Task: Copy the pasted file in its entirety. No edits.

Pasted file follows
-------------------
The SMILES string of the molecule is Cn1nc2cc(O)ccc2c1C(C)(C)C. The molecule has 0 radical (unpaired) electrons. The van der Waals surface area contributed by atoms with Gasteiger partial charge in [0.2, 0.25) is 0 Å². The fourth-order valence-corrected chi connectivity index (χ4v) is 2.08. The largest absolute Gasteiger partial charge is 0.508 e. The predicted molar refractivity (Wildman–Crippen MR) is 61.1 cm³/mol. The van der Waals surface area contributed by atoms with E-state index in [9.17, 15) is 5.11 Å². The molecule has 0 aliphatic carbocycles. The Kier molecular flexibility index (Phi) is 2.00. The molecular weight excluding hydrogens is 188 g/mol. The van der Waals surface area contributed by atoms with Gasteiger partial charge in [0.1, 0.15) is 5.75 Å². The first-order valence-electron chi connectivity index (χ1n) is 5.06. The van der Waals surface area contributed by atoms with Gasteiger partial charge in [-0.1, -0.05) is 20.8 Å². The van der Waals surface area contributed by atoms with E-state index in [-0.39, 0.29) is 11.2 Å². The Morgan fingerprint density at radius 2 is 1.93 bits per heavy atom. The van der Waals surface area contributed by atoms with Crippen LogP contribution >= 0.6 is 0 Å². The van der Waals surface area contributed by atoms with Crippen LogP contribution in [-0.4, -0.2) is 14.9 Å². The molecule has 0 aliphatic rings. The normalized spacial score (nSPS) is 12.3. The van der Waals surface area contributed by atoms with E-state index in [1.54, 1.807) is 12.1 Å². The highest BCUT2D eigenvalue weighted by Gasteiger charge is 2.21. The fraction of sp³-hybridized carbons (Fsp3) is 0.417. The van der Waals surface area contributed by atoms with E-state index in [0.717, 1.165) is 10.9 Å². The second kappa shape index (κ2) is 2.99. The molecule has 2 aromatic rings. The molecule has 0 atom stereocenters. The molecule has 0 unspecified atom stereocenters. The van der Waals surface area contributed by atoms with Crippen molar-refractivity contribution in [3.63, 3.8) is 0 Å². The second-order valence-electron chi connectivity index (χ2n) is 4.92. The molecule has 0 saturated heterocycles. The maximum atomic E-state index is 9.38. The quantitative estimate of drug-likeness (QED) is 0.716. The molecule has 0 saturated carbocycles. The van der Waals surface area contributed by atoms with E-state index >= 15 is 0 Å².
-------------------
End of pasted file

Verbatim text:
The SMILES string of the molecule is Cn1nc2cc(O)ccc2c1C(C)(C)C. The molecule has 0 radical (unpaired) electrons. The van der Waals surface area contributed by atoms with Gasteiger partial charge in [0.2, 0.25) is 0 Å². The fourth-order valence-corrected chi connectivity index (χ4v) is 2.08. The largest absolute Gasteiger partial charge is 0.508 e. The predicted molar refractivity (Wildman–Crippen MR) is 61.1 cm³/mol. The van der Waals surface area contributed by atoms with E-state index in [9.17, 15) is 5.11 Å². The molecule has 0 aliphatic carbocycles. The Kier molecular flexibility index (Phi) is 2.00. The molecular weight excluding hydrogens is 188 g/mol. The van der Waals surface area contributed by atoms with Gasteiger partial charge in [0.1, 0.15) is 5.75 Å². The first-order valence-electron chi connectivity index (χ1n) is 5.06. The van der Waals surface area contributed by atoms with Gasteiger partial charge in [-0.1, -0.05) is 20.8 Å². The van der Waals surface area contributed by atoms with E-state index in [-0.39, 0.29) is 11.2 Å². The Morgan fingerprint density at radius 2 is 1.93 bits per heavy atom. The van der Waals surface area contributed by atoms with Crippen LogP contribution >= 0.6 is 0 Å². The van der Waals surface area contributed by atoms with Crippen LogP contribution in [-0.4, -0.2) is 14.9 Å². The molecule has 0 aliphatic rings. The normalized spacial score (nSPS) is 12.3. The van der Waals surface area contributed by atoms with E-state index in [1.54, 1.807) is 12.1 Å². The highest BCUT2D eigenvalue weighted by Gasteiger charge is 2.21. The fraction of sp³-hybridized carbons (Fsp3) is 0.417. The van der Waals surface area contributed by atoms with E-state index in [0.717, 1.165) is 10.9 Å². The second kappa shape index (κ2) is 2.99. The molecule has 2 aromatic rings. The molecule has 0 atom stereocenters. The molecule has 0 unspecified atom stereocenters. The van der Waals surface area contributed by atoms with Crippen molar-refractivity contribution in [3.63, 3.8) is 0 Å². The second-order valence-electron chi connectivity index (χ2n) is 4.92. The molecule has 0 saturated heterocycles. The maximum atomic E-state index is 9.38. The quantitative estimate of drug-likeness (QED) is 0.716. The molecule has 0 saturated carbocycles. The van der Waals surface area contributed by atoms with E-state index >= 15 is 0 Å².